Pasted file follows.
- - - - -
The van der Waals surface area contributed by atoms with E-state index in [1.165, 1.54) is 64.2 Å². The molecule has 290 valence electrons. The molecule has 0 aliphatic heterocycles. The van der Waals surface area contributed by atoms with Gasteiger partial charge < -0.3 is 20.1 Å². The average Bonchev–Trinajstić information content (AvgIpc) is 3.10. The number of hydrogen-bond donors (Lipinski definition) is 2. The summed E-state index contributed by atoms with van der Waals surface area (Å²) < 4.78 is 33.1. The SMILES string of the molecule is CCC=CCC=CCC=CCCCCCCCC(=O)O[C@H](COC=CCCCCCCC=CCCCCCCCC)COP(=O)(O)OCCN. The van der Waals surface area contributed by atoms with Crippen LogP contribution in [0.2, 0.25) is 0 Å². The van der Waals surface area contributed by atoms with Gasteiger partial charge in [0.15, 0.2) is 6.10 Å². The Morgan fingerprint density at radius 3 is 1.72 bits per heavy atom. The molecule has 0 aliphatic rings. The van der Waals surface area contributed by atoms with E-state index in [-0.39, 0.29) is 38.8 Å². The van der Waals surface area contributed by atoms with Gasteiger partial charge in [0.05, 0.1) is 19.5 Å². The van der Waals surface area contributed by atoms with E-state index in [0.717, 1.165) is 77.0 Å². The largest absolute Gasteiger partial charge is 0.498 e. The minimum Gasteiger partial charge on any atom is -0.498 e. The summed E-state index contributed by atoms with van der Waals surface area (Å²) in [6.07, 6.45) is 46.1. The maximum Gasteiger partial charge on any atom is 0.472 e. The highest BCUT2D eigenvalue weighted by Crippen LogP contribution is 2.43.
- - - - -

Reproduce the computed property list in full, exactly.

The van der Waals surface area contributed by atoms with E-state index in [1.165, 1.54) is 64.2 Å². The molecule has 290 valence electrons. The molecule has 0 aliphatic heterocycles. The van der Waals surface area contributed by atoms with Gasteiger partial charge < -0.3 is 20.1 Å². The average Bonchev–Trinajstić information content (AvgIpc) is 3.10. The number of hydrogen-bond donors (Lipinski definition) is 2. The summed E-state index contributed by atoms with van der Waals surface area (Å²) < 4.78 is 33.1. The SMILES string of the molecule is CCC=CCC=CCC=CCCCCCCCC(=O)O[C@H](COC=CCCCCCCC=CCCCCCCCC)COP(=O)(O)OCCN. The van der Waals surface area contributed by atoms with Crippen LogP contribution in [0.2, 0.25) is 0 Å². The van der Waals surface area contributed by atoms with Gasteiger partial charge in [0.15, 0.2) is 6.10 Å². The Morgan fingerprint density at radius 3 is 1.72 bits per heavy atom. The molecule has 0 aliphatic rings. The van der Waals surface area contributed by atoms with E-state index in [-0.39, 0.29) is 38.8 Å². The van der Waals surface area contributed by atoms with Gasteiger partial charge in [0.05, 0.1) is 19.5 Å². The van der Waals surface area contributed by atoms with E-state index in [0.717, 1.165) is 77.0 Å². The largest absolute Gasteiger partial charge is 0.498 e. The minimum Gasteiger partial charge on any atom is -0.498 e. The summed E-state index contributed by atoms with van der Waals surface area (Å²) in [6.07, 6.45) is 46.1. The maximum Gasteiger partial charge on any atom is 0.472 e. The highest BCUT2D eigenvalue weighted by Crippen LogP contribution is 2.43.